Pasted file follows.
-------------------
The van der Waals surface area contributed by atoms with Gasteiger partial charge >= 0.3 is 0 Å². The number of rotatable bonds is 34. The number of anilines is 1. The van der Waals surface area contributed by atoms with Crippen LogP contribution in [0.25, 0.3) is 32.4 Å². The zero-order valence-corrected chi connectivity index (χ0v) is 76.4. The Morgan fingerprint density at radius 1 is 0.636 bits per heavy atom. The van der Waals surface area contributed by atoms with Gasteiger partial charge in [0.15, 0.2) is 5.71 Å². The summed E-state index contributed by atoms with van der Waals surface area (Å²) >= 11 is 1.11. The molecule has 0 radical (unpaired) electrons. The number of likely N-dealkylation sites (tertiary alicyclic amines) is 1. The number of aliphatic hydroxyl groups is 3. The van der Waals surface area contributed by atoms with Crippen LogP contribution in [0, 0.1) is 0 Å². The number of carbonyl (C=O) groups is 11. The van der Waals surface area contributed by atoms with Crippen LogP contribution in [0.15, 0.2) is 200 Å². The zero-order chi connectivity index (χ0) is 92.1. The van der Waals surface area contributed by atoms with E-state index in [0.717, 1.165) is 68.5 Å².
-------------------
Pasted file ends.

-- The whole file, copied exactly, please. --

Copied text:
The van der Waals surface area contributed by atoms with Gasteiger partial charge >= 0.3 is 0 Å². The number of rotatable bonds is 34. The number of anilines is 1. The van der Waals surface area contributed by atoms with Crippen LogP contribution in [0.25, 0.3) is 32.4 Å². The zero-order valence-corrected chi connectivity index (χ0v) is 76.4. The Morgan fingerprint density at radius 1 is 0.636 bits per heavy atom. The van der Waals surface area contributed by atoms with Gasteiger partial charge in [0.15, 0.2) is 5.71 Å². The summed E-state index contributed by atoms with van der Waals surface area (Å²) >= 11 is 1.11. The molecule has 0 radical (unpaired) electrons. The number of likely N-dealkylation sites (tertiary alicyclic amines) is 1. The number of aliphatic hydroxyl groups is 3. The van der Waals surface area contributed by atoms with Crippen LogP contribution in [0, 0.1) is 0 Å². The number of carbonyl (C=O) groups is 11. The van der Waals surface area contributed by atoms with Crippen LogP contribution in [0.15, 0.2) is 200 Å². The zero-order chi connectivity index (χ0) is 92.1. The van der Waals surface area contributed by atoms with E-state index in [0.717, 1.165) is 68.5 Å².